A full-grown live oak (Quercus virginiana, USDA plant hardiness zones 8 through 10) is a thing of beauty. Living up to 100 years, live oaks can grow to 85 feet tall with a large canopy reaching 132 feet wide. The wood of live oak is a dense hardwood and is commonly used in the manufacture of furniture. Live oaks keep their leaves year around. The fruit of the live oak is the acorn, which is harvested by humans and animals. Live oaks are hardy trees, but there are a few problems that may damage or kill your live oak.
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Aphids can appear on your live oak in spring. They feed on new growth and cause affected leaves to curl. Aphids also produce honey dew, which can encourage the growth of fungus. The tent caterpillar also feeds on the leaves, causing extensive leave drop. Scale insects have also been known to infect live oak trees. If left untreated, these insects can seriously damage your tree. At the first sign of infection, treat with an insecticidal soap or a insecticide.
Oak Root Fungus
This disease comes from fungus and mold resulting from overwatering or shallow water tables. The live oak tree's natural conditions are warm summers, and this disease is more common in irrigated landscapes.
When the roots are infected, the trunk stops growing and a flat side appears on the trunk of the tree. This fungus can cause the leaves to fall, or in extreme infection, the entire canopy of the tree can turn brown. The top of the tree may lose its leaves, or the entire canopy may thin. Use fungicides to eliminate this fungus, but with severe infections, it may be necessary to remove the tree. Don't confuse this fungus with the green growth of lichen on your oak tree, as lichen won't harm your tree.
Powdery Mildew on New Growth
This condition is more common in humid locations such as along the coastline. Powdery mildew affects new growth on the tree and cause malformed twigs that splinter. Leaves appear white or yellow and are malformed. Frequent irrigation increases the likelihood of powdery mildew infections. This disease can kill your tree. At the first sign of infection, treat your tree with a fungicide.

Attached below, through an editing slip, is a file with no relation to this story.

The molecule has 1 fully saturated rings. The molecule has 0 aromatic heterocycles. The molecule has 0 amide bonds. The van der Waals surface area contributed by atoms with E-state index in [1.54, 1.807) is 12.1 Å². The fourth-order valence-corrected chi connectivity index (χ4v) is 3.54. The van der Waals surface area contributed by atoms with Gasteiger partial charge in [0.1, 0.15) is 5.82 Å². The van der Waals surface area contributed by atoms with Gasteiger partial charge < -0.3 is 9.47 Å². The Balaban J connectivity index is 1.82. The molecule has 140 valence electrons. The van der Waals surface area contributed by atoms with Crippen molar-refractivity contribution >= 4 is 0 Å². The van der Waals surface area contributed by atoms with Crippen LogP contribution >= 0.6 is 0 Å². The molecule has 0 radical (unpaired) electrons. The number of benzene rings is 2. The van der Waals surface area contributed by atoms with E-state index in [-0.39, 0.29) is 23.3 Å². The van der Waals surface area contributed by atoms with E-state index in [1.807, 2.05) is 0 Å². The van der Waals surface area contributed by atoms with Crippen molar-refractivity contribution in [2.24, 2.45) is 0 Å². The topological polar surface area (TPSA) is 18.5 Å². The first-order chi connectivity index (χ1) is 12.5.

Anthracnose Fungal Disease
Anthracnose is a fungal disease common along the coast in the live oaks in southern California. Rainfall activates the Anthracnose spores in dead twigs and begins to affect new leaves, spreading from the lower branches up. Leaves discolor and then fall. Warm, wet weather encourages this disease. It will clear by itself in dry weather, but sprays of thiophanate-methyl have been known to retard this disease.
Mistletoe, a Parasitic Plant
Although a well-known and much-loved holiday tradition, mistletoe is a parasitic plant that feeds on trees such as the live oak. Mistletoe grows high in the canopy of the trees and can cause branches to die. Female mistletoe plants produce white berries that attract birds. The birds eat the berries and subsequently spread the mistletoe to new trees.
Although the mistletoe drains nutrients from the tree, it shouldn't kill it. However, if your tree is already infected by a disease or insect infestation, mistletoe could stunt your tree's growth. Mistletoe is difficult to eradicate. Removal of all infected branches as soon as the mistletoe appears is recommended but in larger branches, you can remove the mistletoe by cutting it from the branch and then wrapping the area with heavy black plastic to stop regrowth
Wood Decay Identification
Usually caused by a heart rot fungus, wood decay usually starts at the base of the trunk. Although not all mushrooms indicate wood decay, the appearance of mushrooms around the base of the tree or on the tree trunk may be a sign of fungal infection. Another indication of wood decay is the presence of the the ambrosia beetle.
Many fungi can cause the wood of the live oak to rot. Treatment with insecticide and fungicide may preserve your tree, but in severe infestations, the live oak tree must be removed to avoid damage to surrounding plants or structures.